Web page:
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Software

Lotus Symphony for Linux: Not Ready for Prime Time

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Software

informit.com: A. Lizard explains why Linux users should avoid Lotus Symphony mainly because of its text font display. See why it's probably best to wait until this package gets to version 2.

Review of two best audio player of Linux System

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bestaudioplayers.blogspot: I always try to keep audio and video player separate from each other. Most people don't care until their system gets jammed about memory stuff. But some are too concerned and try to execute whatever takes less memory on their system and still get their job done.

First Experience with CrossOver Linux

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techgage.com: Last week, Codeweavers, a company that aims to see Windows-based software running on both Mac OS X and Linux, decided to give away all their software since gas prices plummeted (or something), and not one to sit on the sidelines, I decided to put my name in for a code and finally give their solutions a try.

The Terminal: A Grand Tour

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thatlinuxguy.wordpress: Today, lets take a look at the behind-the-scenes action of your Linux distribution. There won’t be any terminal code in today’s post, but I advise you follow along and take a real look with your own eyes.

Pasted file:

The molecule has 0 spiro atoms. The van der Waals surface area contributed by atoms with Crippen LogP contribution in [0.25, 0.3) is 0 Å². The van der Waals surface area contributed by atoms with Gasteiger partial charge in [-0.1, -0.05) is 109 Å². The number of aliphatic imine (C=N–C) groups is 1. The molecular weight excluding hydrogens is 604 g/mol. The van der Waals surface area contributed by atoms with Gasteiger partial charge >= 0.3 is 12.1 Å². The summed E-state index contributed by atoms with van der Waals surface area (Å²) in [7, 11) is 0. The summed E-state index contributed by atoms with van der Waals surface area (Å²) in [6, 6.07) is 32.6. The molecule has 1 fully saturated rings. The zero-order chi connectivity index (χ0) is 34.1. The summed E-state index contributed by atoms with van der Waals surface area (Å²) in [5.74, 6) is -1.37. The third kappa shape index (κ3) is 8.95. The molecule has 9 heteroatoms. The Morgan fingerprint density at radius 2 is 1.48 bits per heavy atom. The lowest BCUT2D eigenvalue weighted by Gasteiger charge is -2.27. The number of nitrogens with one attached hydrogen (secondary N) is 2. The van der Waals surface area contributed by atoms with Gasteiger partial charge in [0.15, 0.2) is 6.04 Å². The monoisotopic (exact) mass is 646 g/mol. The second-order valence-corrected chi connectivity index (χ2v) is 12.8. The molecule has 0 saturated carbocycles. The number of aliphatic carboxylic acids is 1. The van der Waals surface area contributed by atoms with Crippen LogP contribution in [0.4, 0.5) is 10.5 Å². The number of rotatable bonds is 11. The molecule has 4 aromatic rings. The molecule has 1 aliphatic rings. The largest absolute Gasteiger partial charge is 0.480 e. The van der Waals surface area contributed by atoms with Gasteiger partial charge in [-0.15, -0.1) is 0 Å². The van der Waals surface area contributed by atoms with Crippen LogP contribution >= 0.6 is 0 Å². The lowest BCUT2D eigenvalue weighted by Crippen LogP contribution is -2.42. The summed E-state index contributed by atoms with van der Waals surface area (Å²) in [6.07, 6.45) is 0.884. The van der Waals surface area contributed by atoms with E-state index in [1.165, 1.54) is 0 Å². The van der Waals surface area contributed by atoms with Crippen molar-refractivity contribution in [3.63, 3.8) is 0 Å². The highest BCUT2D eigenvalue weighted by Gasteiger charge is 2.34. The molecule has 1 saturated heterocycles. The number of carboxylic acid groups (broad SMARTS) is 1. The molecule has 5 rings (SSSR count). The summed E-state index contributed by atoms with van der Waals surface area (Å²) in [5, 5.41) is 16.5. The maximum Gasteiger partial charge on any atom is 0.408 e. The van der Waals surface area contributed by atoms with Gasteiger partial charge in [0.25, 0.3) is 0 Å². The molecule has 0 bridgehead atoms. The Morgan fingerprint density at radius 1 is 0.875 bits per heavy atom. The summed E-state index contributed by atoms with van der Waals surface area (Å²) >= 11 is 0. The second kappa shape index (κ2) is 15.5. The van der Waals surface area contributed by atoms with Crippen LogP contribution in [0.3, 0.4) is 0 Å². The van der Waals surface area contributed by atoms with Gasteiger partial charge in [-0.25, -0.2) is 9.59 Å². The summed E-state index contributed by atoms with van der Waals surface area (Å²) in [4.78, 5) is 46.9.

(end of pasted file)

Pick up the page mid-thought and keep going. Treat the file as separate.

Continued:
Rock on with Exaile

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newlinuxuser.com: The quest for an awesome music player happens every so often. I’ve gotten used to Rhythmbox but it has no equalizer =_= I’ve been frustrated with how my music sounds. Exaile has come to my rescue!

8 Linux Apps to Save You Money While the Country Falls Apart

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nothingbutsoftware.com: Blender is a free 3D graphics application. It can be used for modeling, UV unwrapping, texturing, rigging, water simulations, skinning,animating, rendering, particle and other simulations, non-linear editing, compositing, and creating interactive 3D applications.

PolicyKit, keeping you in check

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bushweed.blogspot: On my default KDE 4.1.x ( unstable ) install, mounting DVDs or CDs has never worked. Tonight i decided to find out why.

Compiz Weekend Update

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smspillaz.wordpress: So, I decided to put the last few days to good use, here is a summary of what I have done so far.

OpenNMS 1.6.0: Birthing an Elephant

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blogs.opennms.org: We were finally able to release the next stable version of OpenNMS, 1.6.0, at the end of October, but I wasn’t able to write about it. Getting a new stable release out can be painful. Anyway, here’s a short overview of all the work that went in to 1.6.0.

GNOME as the computing platform for the future